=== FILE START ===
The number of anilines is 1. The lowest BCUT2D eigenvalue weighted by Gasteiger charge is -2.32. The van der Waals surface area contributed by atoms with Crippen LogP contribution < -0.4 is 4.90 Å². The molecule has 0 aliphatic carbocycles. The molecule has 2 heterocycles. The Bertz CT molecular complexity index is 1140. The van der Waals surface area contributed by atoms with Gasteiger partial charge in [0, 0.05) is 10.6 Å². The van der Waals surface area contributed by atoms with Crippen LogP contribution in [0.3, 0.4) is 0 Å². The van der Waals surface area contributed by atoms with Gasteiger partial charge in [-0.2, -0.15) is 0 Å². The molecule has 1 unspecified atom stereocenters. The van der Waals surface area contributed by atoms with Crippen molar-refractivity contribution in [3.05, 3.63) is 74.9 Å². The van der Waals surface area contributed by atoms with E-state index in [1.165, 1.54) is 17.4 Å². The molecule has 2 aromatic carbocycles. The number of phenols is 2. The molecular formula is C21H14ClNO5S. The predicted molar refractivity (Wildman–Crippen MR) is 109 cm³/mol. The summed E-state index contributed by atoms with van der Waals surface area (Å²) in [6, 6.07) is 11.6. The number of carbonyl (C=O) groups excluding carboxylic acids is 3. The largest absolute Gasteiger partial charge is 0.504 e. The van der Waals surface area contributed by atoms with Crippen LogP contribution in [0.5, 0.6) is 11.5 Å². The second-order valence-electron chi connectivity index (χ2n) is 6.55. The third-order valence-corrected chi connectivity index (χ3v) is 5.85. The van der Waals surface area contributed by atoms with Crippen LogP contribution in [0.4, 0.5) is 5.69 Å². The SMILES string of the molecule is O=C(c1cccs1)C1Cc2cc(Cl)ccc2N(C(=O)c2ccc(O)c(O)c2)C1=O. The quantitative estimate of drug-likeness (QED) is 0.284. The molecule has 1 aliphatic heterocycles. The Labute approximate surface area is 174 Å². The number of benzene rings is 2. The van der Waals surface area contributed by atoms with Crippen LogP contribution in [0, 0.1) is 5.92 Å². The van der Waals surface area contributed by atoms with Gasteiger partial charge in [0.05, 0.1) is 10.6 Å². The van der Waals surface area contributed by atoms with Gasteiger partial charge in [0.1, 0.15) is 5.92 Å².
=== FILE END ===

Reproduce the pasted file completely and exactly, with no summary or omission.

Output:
The number of anilines is 1. The lowest BCUT2D eigenvalue weighted by Gasteiger charge is -2.32. The van der Waals surface area contributed by atoms with Crippen LogP contribution < -0.4 is 4.90 Å². The molecule has 0 aliphatic carbocycles. The molecule has 2 heterocycles. The Bertz CT molecular complexity index is 1140. The van der Waals surface area contributed by atoms with Gasteiger partial charge in [0, 0.05) is 10.6 Å². The van der Waals surface area contributed by atoms with Crippen LogP contribution in [0.3, 0.4) is 0 Å². The van der Waals surface area contributed by atoms with Gasteiger partial charge in [-0.2, -0.15) is 0 Å². The molecule has 1 unspecified atom stereocenters. The van der Waals surface area contributed by atoms with Crippen molar-refractivity contribution in [3.05, 3.63) is 74.9 Å². The van der Waals surface area contributed by atoms with E-state index in [1.165, 1.54) is 17.4 Å². The molecule has 2 aromatic carbocycles. The number of phenols is 2. The molecular formula is C21H14ClNO5S. The predicted molar refractivity (Wildman–Crippen MR) is 109 cm³/mol. The summed E-state index contributed by atoms with van der Waals surface area (Å²) in [6, 6.07) is 11.6. The number of carbonyl (C=O) groups excluding carboxylic acids is 3. The largest absolute Gasteiger partial charge is 0.504 e. The van der Waals surface area contributed by atoms with Crippen LogP contribution in [0.5, 0.6) is 11.5 Å². The second-order valence-electron chi connectivity index (χ2n) is 6.55. The third-order valence-corrected chi connectivity index (χ3v) is 5.85. The van der Waals surface area contributed by atoms with Crippen LogP contribution in [0.4, 0.5) is 5.69 Å². The SMILES string of the molecule is O=C(c1cccs1)C1Cc2cc(Cl)ccc2N(C(=O)c2ccc(O)c(O)c2)C1=O. The quantitative estimate of drug-likeness (QED) is 0.284. The molecule has 1 aliphatic heterocycles. The Labute approximate surface area is 174 Å². The number of benzene rings is 2. The van der Waals surface area contributed by atoms with Crippen LogP contribution in [0, 0.1) is 5.92 Å². The van der Waals surface area contributed by atoms with Gasteiger partial charge in [0.05, 0.1) is 10.6 Å². The van der Waals surface area contributed by atoms with Gasteiger partial charge in [0.1, 0.15) is 5.92 Å².